Majuro, Marshall Islands - A fisherman thought to be from El Salvador who washed ashore on the Marshall Islands said he survived more than a year adrift in the Pacific Ocean, drinking turtle blood and catching fish and birds with his bare hands.
Jose Salvador Albarengo, 37, told officials he set sail on a shark fishing trip from Mexico in late December 2012 - 10 000km away - but was blown out to sea.
He was found in a disoriented state on a remote coral atoll where he had been washed up over the weekend in his 7.3m fibreglass boat. A police patrol boat took him to Majuro, the capital of the islands.
“It was supposed to be a one-day fishing expedition, but they were blown off course by the northern winds,” Thomas Armbruster, the US Ambassador to the Marshall Islands, told the media.
A male nurse helped him down the gangplank before he was whisked away to hospital for medical checks.
“He got off the boat with a very bushy beard,” Jack Niedenthal, a filmmaker based on Majuro, told Reuters by telephone.
“He's having trouble walking, his legs are very skinny. I'm not ready to call this a hoax; I think this guy has done some serious time at sea,” Niedenthal said after speaking briefly to Albarengo through an interpreter.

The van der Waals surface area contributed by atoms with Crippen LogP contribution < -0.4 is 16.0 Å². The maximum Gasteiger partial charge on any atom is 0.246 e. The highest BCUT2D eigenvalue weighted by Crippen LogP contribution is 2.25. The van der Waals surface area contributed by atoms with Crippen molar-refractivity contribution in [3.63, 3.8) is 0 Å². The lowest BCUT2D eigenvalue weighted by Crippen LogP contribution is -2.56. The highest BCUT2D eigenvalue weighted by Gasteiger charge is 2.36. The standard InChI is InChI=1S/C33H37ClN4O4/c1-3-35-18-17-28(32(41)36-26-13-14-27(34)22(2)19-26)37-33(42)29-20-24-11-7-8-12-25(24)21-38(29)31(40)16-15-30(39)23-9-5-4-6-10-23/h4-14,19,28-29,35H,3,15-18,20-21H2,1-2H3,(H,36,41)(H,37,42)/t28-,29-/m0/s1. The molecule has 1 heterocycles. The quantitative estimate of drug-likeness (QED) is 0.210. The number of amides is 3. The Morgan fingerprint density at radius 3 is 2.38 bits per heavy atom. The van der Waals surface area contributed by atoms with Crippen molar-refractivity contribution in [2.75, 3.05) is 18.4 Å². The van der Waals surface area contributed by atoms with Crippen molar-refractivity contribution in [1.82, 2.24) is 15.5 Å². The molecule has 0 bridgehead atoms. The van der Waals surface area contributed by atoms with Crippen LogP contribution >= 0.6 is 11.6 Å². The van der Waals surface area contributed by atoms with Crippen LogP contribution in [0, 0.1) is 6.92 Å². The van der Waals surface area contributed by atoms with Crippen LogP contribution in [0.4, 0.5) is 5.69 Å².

According to the authorities, Albarengo, who has been a fisherman for 15 years, said he set sail with another fisherman, aged between 15 and 18, but the teenager died a month into their ordeal.
They also said they were still gathering information and planned to contact his family in El Salvador and the United States.
In a statement, El Salvador's Foreign Ministry said it was working with Mexican authorities to return him to Mexico, and then on to El Salvador. But the ministry did not confirm Albarengo's identity or give any other details.
The Marshall Islands has a population of 68 000 people spread over 24 coral atolls.
In 2006, three Mexican fishermen picked up by a Taiwanese tuna trawler near the islands said they had spent nearly nine months at sea after drifting across the Pacific in a flimsy fishing boat.